Explain: How is Remaining Childless “Selfish”?

Posted on April 20, 2015


Back in February, Pope Francis reiterated the Catholic Church’s position on child-bearing: “Not to have children is a selfish choice.”

Ummmm, really?

Adjective self·ish \ˈsel-fish\ :  concerned excessively or exclusively with oneself :  seeking or concentrating on one’s own advantage, pleasure, or well-being without regard for others (Merriam-Webster).

Amazingly enough, childless people are not always excessively concerned with themselves, while parents are not always selfless. Contrary to the Pope’s simplistic statement of dogma, people are complete human beings whether or not they have children, and their selfish or selfless natures are independent of their reproductive status. I am sure you can think of plenty of parents who are self-centered, even to the detriment of their own children’s well-being. I know I can.

So why is it so hard to understand that while the childless may choose not to concern themselves with actual childbirth and child-rearing, they can and often do choose to concern themselves with other beneficial pursuits: nursing, medicine, disaster relief, volunteering, charity, maybe even caring for a disabled sibling, or… golly, the childless even work with children in day care or teaching, counseling or therapy, charities like Big Brother/Big Sister.

Having children can be a selfish choice, too. Very selfish. Ever since adolescence, I have from time to time been accosted by buttinskys trying to convince me that I just had to have children. Here are the top three reasons that I heard repeatedly: 1) To take care of you in your old age. 2) To inherit your stuff. 3) To carry on the family name, or business. Aren’t those selfish reasons? I’d rather be an accidentally conceived child than one conceived intentionally for these ulterior motives.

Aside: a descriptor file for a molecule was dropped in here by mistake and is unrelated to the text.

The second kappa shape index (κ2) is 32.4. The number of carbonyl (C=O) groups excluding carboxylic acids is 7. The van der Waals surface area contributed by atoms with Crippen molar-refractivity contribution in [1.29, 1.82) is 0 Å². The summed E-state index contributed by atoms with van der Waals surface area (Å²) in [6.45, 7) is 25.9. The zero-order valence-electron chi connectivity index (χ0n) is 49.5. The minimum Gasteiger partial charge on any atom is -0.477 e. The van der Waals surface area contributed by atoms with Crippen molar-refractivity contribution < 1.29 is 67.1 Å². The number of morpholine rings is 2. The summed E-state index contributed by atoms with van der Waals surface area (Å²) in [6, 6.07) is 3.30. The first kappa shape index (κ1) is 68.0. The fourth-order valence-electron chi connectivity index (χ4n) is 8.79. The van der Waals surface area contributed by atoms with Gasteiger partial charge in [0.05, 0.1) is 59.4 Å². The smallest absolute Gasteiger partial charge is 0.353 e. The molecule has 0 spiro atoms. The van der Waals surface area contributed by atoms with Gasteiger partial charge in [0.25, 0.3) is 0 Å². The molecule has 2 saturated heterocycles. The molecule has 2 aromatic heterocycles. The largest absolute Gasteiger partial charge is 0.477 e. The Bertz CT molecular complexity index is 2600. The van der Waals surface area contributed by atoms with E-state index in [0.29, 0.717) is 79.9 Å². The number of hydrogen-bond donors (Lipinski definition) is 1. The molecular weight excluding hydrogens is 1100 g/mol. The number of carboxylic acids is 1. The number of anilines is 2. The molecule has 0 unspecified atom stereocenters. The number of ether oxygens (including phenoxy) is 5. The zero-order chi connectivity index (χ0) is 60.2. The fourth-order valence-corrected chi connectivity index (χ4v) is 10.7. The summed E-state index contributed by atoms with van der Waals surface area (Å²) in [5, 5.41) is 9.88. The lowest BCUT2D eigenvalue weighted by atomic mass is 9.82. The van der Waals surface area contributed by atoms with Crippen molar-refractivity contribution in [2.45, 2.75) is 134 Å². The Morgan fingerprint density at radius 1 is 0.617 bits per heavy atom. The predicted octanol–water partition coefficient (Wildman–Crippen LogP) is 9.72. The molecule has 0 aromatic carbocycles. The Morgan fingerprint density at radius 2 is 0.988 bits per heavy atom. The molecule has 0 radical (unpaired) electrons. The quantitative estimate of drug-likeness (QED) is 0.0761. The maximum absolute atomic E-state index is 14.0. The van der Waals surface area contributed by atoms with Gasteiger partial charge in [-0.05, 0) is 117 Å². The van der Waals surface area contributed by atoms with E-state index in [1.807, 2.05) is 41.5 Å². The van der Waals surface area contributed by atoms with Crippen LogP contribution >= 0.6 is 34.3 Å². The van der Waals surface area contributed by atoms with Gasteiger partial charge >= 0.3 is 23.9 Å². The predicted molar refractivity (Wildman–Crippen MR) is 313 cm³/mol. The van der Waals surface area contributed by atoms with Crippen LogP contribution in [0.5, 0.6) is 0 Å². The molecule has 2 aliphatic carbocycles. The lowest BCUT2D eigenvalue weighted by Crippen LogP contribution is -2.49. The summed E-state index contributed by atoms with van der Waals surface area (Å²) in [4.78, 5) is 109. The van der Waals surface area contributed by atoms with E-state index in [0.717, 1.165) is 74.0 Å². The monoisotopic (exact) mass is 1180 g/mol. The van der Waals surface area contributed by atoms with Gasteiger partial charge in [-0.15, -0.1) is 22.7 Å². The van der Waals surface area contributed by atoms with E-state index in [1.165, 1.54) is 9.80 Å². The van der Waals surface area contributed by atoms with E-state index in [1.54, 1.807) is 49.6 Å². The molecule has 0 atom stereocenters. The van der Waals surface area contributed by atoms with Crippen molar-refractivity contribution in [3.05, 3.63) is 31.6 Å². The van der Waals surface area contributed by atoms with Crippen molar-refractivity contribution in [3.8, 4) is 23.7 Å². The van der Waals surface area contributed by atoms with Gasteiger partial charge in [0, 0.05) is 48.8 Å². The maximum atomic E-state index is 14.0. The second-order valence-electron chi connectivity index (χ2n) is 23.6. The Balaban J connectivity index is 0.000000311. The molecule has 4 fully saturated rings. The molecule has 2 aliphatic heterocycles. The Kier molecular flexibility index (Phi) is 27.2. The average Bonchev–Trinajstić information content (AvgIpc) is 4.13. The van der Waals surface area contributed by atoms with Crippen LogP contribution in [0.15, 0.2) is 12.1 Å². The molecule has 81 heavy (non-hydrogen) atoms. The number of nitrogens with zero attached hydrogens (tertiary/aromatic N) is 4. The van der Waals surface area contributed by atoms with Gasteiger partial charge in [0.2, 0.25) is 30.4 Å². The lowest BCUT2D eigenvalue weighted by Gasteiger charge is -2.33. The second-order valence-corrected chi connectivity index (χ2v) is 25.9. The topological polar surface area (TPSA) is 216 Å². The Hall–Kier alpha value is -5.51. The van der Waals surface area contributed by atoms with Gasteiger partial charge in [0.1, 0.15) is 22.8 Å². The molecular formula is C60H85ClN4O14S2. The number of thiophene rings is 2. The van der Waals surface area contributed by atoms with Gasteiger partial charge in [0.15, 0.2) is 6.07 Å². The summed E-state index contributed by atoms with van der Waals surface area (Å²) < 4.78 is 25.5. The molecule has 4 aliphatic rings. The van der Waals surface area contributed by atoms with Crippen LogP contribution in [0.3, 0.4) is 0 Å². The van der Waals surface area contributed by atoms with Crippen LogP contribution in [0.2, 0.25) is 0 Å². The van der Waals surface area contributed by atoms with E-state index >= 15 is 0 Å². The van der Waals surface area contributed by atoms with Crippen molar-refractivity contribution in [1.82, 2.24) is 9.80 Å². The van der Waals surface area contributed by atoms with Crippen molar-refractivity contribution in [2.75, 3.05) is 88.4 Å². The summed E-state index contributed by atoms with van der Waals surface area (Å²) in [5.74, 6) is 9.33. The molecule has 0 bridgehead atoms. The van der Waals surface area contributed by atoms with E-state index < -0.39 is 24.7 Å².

And then we have the extreme reasons for intentionally creating a child: one of the most controversial cases was back in 1990, when Marissa Ayala was born for the express purpose of serving as a bone marrow donor for her cancer-stricken older sister. As Jack Marshall writes on his excellent Ethics Alarms blog, “A child was conceived not out of love, or because she was wanted for whom she would become, but for what benefits her cells would confer on another daughter.

Or, take the infamous case of the Octomom, who intentionally and expensively created fourteen children through IVF to give herself a safe, secure connection to another human being… because she had been a lonely only child. She admitted in 2010 that her choices were “selfish.”

As for the Pope’s comment that life, multiplied, is “enriched,” he should take another hint from Octomom, who said in 2010:  “I cannot grow additional eyes or hands…. I can barely give them — nobody could, not two people, not four people even could give them — all the emotional, psychological and physical needs. You can’t possibly. I live every single day every hour of the day with a tremendous amount of guilt, and I feel guilty when I hold the one or two and then that I can’t be there for the others. And they’re crying. And then I feel guilty. Look at the older ones. They all have different unique needs.”

Enriched? Sure doesn’t seem that way to me. Don’t even get me started on the fact that Octomom’s huge family has partly depended on the taxpayers of California, and various celebrities, friends, and relatives, to pay for their needs. That goes to the “without regard for others” part of the definition of “selfish.”

Here’s a question for you: if childlessness is selfish, then what is infertility? How is the childless-by-choice couple different from the infertile one? They are only different in their desires. One couple is getting what they want; the other couple is not. But aren’t both couples “selfish” by definition, each concerned with their own wishes in regards to procreation?

Maybe the only people who really aren’t “selfish” in matters of procreation are the ones who don’t even think about it, whose children are “accidents,” and who then adapt their lives to the new reality of parenthood which was neither sought nor avoided. But that’s not always for the best, either. A relative comes to mind, who often lamented his increasingly miserable childhood as more and more siblings arrived, the house became more crowded, and his mother became increasingly bitter and resentful.

Nope. The best approach to parenthood is to know what you want, plan well for it, and don’t let anyone else dictate your life’s biggest and most important decision.